Sunday, 23 June 2013

If looks could kill!

Enough said?!

I am finding it harder and harder to have any time to myself just lately. Work has exploded with a vengeance,  after months of twiddling my thumbs, I now have no time to twiddle anything! Much less, get out and about and look at wildlife. Consequently, I am saying "Adieu" for a while. I may pop back if I find time for my hobby and I will continue to visit others blogs, but until then, I wish to thank you all for your continued patronage to this humble site.

I may see you on the other side.

Tuesday, 11 June 2013

Reed and Sedge Warbler

Two small, brown birds. Both come to Britain in the summer months in fairly large numbers in order to breed. They like spending their time in reed beds or thick undergrowth and they both have pretty similar songs.

Reed Warbler

Sedge Warbler
Below is a short video of the two birds in question, hopefully showing the difference in the two songs. The first bird is the Reed Warbler, a song which is 'chatty' and slow paced, consisting mostly of jittery notes which are repeated 2-3 times, interrupted by occasional mimicry or whistles. The second is the Sedge Warbler with a Reed Warbler in the background, this song is a series of long, loud sequences of not very varied excited notes relieved by rapid cascades of trills and whistles and occasional mimicry.

Sunday, 9 June 2013

Bonaparte's Gull at Oare Marshes

Back in February of this year myself and my friend Chris Orders 'twitched' an adult Bonaparte's Gull that was frequenting a small pond in Eastbourne, Sussex, but things conspired against us and we failed to see this bird.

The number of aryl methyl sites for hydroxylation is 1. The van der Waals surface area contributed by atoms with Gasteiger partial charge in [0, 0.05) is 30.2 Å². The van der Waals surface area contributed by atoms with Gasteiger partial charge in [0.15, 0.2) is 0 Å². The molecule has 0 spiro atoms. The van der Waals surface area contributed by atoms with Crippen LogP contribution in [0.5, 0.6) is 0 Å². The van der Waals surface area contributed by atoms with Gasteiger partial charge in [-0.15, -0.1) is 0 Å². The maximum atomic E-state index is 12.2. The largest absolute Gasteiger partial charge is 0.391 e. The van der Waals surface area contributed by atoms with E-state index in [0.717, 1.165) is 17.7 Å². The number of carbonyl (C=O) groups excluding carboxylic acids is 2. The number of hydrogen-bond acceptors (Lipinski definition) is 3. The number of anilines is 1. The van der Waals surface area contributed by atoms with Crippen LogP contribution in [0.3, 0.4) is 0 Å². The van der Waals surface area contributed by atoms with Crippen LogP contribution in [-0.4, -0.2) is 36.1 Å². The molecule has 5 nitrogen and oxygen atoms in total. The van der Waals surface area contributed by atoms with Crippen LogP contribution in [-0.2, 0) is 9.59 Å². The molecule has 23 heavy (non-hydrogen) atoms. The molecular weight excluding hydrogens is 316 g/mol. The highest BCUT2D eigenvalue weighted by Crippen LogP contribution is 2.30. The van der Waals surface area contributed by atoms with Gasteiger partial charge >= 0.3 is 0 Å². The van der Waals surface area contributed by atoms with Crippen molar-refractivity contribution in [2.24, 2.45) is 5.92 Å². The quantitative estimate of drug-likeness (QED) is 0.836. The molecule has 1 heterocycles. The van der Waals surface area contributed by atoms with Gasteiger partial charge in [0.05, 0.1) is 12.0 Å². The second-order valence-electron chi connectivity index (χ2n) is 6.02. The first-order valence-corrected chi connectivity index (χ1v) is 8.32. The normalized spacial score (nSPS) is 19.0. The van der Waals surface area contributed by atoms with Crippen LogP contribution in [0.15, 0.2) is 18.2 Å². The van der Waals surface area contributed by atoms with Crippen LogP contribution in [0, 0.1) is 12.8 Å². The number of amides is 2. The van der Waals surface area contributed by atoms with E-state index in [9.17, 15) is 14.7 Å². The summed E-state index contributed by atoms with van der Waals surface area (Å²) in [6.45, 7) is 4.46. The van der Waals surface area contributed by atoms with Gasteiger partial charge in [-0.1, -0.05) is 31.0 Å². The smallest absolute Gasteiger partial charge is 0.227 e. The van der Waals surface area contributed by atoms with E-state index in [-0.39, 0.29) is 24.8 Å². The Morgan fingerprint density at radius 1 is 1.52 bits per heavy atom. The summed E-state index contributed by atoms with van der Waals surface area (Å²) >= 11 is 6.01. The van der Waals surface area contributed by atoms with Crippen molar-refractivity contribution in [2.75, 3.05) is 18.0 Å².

A couple of weeks ago another Bonaparte's, this time a first summer bird, turned up at a place in Kent called Oare Marshes NR. Today we 'twitched' again, but on this occasion we were successful in our mission.

It is supposed to be 'Flaming' June, but on arrival the wind was blowing a gale, spots of rain were hitting the windscreen and the temperature gauge dipped into single figures. Summer time in Britain. Nonetheless, the bird was seen and after giving us a bit of a run around, gave good views.

A bird that is from the States, as common there as 'our' Black-headed Gull, but is smaller and has an all black bill, along with short, pink legs.

Finally, Boney was in the bag!

Thanks, again, to Chris for driving. We must be mad!

Friday, 7 June 2013

Spotted Redshank at Maxey GP

Back to my normal sub-standard of photography today with a record shot of a truly stunning bird seen at my local patch of Maxey gravel pits for a whole 15 minutes, before it flew off, not to be seen again.

This summer plumaged Spotted Redshank was a welcome addition to my PBC year list which has now limped to 166, but does include 2 local lifers as well as some rather scarce local birds, such as the aforementioned Spotted Redshank. A bird that I have only seen twice before in the local area and not for a couple of years, so this was a very welcome sighting.